years ago didn’t spur development of a large number of new launch vehicles. The proportion of total program cost consumed by satellite launch is about 15% for a
LEO comsat program. The maximum credible savings a company like Pioneer Rocketplane could offer is less than the uncertainty in the other cost elements.

So X-37 is an attempt at a reusable satellite. It permits the designer of the cargo to concentrate on the optics, sensors, or details of what a satellite designer
calls the payload, not what the launch vehicle provider calls the payload, and leaves the provision of electrical power, cooling, a pointing system, and so on to the
X-37. The cargo carried by the X-37 is unimpressive Ð possibly twelve hundred pounds, but this is twelve hundred pounds exclusive of the support systems,
which the X-37 provides. It’s equivalent to a free flying satellite of perhaps 5,000 pounds total mass. And because that twelve hundred pounds can be recovered,
changed, upgraded, and so forth, there is an opportunity to demonstrate a great degree of flexibility.

DARPA and other agencies now are working on programs to be able to make satellites modular and reconfigure them after they are in orbit. X-37 offers the
possibility of being able to do that on the ground, where labor is more affordable and problems can be worked out more easily

The idea of a space architecture based on reusable satellites, which can be stored on the ground, deployed on demand, upgraded with cargos that are specific to
the mission needs, and so on, offers not only enormous savings in cost, but also the provision of entirely new capabilities that don’t exist today. A military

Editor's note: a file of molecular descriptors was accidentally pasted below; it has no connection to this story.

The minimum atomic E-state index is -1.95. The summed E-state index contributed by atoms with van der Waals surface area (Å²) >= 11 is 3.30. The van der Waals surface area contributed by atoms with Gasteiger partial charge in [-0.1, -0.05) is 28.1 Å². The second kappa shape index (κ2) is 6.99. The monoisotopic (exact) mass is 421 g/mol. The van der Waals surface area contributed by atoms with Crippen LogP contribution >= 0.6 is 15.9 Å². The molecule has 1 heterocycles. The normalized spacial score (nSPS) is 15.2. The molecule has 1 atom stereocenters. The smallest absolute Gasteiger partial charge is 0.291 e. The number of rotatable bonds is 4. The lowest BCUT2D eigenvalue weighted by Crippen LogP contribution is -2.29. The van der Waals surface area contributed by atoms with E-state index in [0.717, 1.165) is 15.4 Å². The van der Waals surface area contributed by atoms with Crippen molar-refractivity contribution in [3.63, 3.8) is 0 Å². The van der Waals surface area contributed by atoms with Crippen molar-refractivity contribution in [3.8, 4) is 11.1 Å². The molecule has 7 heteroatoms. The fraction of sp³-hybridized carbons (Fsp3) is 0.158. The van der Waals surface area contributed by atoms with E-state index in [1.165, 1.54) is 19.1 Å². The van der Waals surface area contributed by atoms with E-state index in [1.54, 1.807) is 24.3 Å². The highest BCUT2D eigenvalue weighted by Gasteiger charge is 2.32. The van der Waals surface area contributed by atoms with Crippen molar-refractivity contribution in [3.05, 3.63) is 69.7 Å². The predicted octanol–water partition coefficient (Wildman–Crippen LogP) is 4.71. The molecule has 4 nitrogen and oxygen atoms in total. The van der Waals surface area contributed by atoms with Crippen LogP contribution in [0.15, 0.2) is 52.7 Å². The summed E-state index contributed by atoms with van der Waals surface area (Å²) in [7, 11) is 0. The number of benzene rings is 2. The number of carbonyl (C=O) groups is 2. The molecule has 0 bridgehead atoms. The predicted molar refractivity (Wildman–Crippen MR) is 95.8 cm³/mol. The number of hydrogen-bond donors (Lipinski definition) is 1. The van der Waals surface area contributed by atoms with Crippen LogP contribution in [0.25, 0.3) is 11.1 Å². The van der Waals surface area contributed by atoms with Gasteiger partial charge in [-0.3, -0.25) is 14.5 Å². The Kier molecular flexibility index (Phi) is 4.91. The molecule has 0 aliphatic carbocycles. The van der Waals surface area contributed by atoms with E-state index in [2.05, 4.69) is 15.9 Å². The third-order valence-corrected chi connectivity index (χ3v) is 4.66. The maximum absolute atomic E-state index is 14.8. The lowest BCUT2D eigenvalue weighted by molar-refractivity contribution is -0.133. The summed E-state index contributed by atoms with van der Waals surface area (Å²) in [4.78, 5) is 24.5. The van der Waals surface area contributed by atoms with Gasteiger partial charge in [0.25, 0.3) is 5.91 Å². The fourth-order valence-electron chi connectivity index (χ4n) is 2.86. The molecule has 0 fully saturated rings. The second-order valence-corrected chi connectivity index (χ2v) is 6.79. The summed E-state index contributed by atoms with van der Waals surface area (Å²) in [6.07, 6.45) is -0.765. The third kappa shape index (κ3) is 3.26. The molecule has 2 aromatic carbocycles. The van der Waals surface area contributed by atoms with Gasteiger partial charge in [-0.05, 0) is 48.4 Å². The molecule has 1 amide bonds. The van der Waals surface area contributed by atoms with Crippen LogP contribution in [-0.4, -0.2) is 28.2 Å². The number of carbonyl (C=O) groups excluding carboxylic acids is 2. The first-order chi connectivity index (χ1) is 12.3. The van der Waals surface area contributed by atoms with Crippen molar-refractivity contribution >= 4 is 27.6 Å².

analogy is mooring an aircraft carrier off the shores of a potential adversary rather than deploying the carrier when the need arises. If the ship is off shore all the
time, the opponent will react, but if the situation is more uncertain, the opponent’s planning is much more complicated.

Even if reusable launch vehicles take another twenty years to become a reality, the X-37 can allow a near term demonstration of an architecture that applies to
them. Already, war games and military modeling and simulation exercises have attempted to incorporate systems like X-37. But we can’t really incorporate the
modeling and simulation results into planning until there is a baseline of experience with reusable satellite systems that can provide a real world input and
correction to those results, any more than a cavalry troop can apply the Gatling gun or a battleship navy can apply the aircraft carrier effectively.

The discussion of which technologies are to be demonstrated in the X-37, like thermal protection or automatic landing, are really not that relevant to the
discussion of why such a system needs to be explored. The problem is not that we don’t have any particular magic bullet technology, but that we don’t have
designs that apply and integrate the technology we do have. It’s not the shoes, it’s the choreography. I’m sure we’ll learn many valuable things about maintaining
thermal protection systems from the X-37 but we could do that on the Space Shuttle, too. I’m equally sure that we’ll learn things from the cargoes carried by the
X-37 that will be of military, commercial, and civil utility and may even help out in a crisis the way that the still-developmental JSTARS system did during Desert
Storm. The idea of a real world system like the X-37 isn’t that it gives you the opportunity to test, but that it gives you the opportunity to debug. And that’s
why it’s a program worth supporting.

SpaceRef staff editor.